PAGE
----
The Problem: Slouching
Your mother was right: Good posture matters. Pain related to technology use is often due to poor posture and ergonomics, according to Dr. Stieber. “When you’re sitting in front of your computer with a certain posture for hours on end, your body gets used to being in that position. It becomes your new normal,” says Ryan Balmes, DPT and board-certified clinical specialist in sports and orthopedic physical therapy in Atlanta. “Imagine if you’re arm wrestling all day. Your bicep muscles will be strained and they’re going to let you know that they are tired.”
While you usually don’t see severe problems like herniated disks or pinched nerves resulting solely from overuse of technology, Dr. Stieber says it can exacerbate an underlying condition. And be careful when you go for your weekend run or CrossFit WOD. “Your body may be shocked because you’re bringing it out of the position it’s accustomed to. You can be predisposed to injury,” says Balmes.
The fix: “Make sure you have the appropriate monitor, desk and chair height for you,” says Dr. Stieber. Can’t buy a new desk? “Keep your head is in a neutral position with your monitor at eye-level,” Balmes advises. “You want to have the height of the chair so that your feet can rest comfortably on the floor and your knees are at or just below [the level of] your hips.”
Sitting up straight might not come naturally at first. “[It] requires diligence, but more importantly, practice,” says Balmes. “As with all things, active practice will help solidify proper posture as habit.” One sign you’re not doing it right: “If anything in your body feels achy or uncomfortable after prolonged use, it’s your body’s way of screaming at you to change position and find a better one because it’s struggling to make your current posture work,” he says.
Frequent breaks from the screen can help, even if it’s just two minutes every hour. “Use the breaks as a reset.” says Balmes. “Set reminders on your phone or computer or use a Post-It note. These small cues can make a huge difference.”
The Problem: Text Neck
If you’re one of the 64 percent of Australian adults who owns a smartphone, look up now. Recent research from Dr. Kenneth Hansraj, chief of spine surgery at New York Spine Surgery and Rehabilitation Medicine, found that staring down at your phone can put incredible pressure on your neck and spine. Tilting your head forward 15 degrees places an additional 27 pounds of stress on the cervical spine. A 60-degree angle — the angle at which most of us view our phones — increases that stress to 60 pounds. That’s like carrying around a seven-year-old on your neck. Tablets also encourage you to flex your head forward. And, with bigger screens, you’re more likely to stay in that position for longer periods of time, according to Balmes.
The fix: The easiest way to address text neck is to change the way you hold your phone. “Bring the screen to eye level so your head is not slouched forward or too high,” says Balmes. “This way, you don’t have to be in a forward-head posture for a prolonged period of time.” When using a tablet, Balmes recommends buying a case that allows you to prop up the tablet on a table. To prevent stiffness in the neck, Balmes recommends neck rotations – look gently to the left and right, 10 times on each side. Try to perform these every hour throughout the day.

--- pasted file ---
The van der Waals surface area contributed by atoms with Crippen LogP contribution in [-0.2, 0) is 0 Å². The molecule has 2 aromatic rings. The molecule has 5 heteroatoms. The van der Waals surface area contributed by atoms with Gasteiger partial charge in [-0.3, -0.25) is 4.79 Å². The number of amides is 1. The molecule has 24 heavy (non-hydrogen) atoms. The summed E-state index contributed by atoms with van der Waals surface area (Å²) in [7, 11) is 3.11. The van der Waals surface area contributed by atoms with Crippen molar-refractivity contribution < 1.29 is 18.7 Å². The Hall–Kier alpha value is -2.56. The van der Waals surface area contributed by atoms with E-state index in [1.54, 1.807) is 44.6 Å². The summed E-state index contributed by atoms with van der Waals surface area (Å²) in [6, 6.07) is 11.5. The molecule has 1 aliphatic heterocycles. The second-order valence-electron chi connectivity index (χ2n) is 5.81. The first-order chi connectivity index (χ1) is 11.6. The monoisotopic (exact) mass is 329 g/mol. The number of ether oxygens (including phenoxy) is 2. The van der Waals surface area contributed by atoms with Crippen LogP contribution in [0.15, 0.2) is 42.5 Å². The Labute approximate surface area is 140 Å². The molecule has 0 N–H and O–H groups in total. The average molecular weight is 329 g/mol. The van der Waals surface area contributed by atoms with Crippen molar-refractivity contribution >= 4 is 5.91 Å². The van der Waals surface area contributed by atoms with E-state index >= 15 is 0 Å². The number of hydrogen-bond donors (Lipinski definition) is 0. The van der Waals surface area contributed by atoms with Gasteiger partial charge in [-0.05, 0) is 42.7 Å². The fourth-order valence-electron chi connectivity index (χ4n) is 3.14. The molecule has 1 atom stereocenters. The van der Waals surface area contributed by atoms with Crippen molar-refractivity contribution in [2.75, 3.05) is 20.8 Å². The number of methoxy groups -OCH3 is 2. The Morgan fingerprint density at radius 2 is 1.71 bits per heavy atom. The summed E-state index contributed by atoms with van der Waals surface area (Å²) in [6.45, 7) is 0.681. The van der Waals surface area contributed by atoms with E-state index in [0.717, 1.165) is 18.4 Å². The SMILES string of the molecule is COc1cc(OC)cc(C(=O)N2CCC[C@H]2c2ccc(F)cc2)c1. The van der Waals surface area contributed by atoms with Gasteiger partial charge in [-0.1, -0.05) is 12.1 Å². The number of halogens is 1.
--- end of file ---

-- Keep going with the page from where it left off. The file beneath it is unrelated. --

3 Posture Exercises to Balance Your Muscles
Strengthening and stretching your muscles may also help alleviate some of that nagging pain. While a visit to a physical therapist can help guide your specific needs, Balmes recommends these three quick exercises to help combat technology-induced slump.
1. Shoulder Blade Pinches
This move will help to strengthen the muscles of the upper back, which tend to get lengthened and weakened when you slouch.
How to: While sitting or standing straight, pinch your shoulder blades together and back. You’ll feel the front of your shoulders roll back. Hold for a few seconds, release and repeat. Perform 10 reps every hour throughout the day.
2. Pec Stretch
While slouching results in overstretched and feeble upper back muscles, it also leads to short and weak pecs, according to Balmes.
How to: Stand in a doorway and place your forearms against the frame of the door, with your elbows at shoulder height. With one foot forward, draw your shoulder blades together on your back and gently lean into the door. Hold the stretch for 30 seconds, then repeat once more. Perform this stretch three to four times a day.
3. Chin Tuck
A double chin may be a selfie no-no, but it can be good for your posture. Chin tucks strengthen the neck muscles and help you pull your head back into alignment.
How to: Sit up tall in a chair and keep your chin parallel to the floor. Without tilting your head in any direction, gently draw your head and chin back, like you’re making a double chin. Be careful not to jam your head back. You should feel a stretch along the back of the next. Release your chin forward. Repeat. You can perform 10 reps every hour throughout the day.
While the best advice is to take frequent breaks from your computer or cell phone, these exercises, along with improving your posture, are good preventative measures. “If this doesn’t relieve your pain, know that your problem may be more serious and seek out a physical therapist,” says Balmes.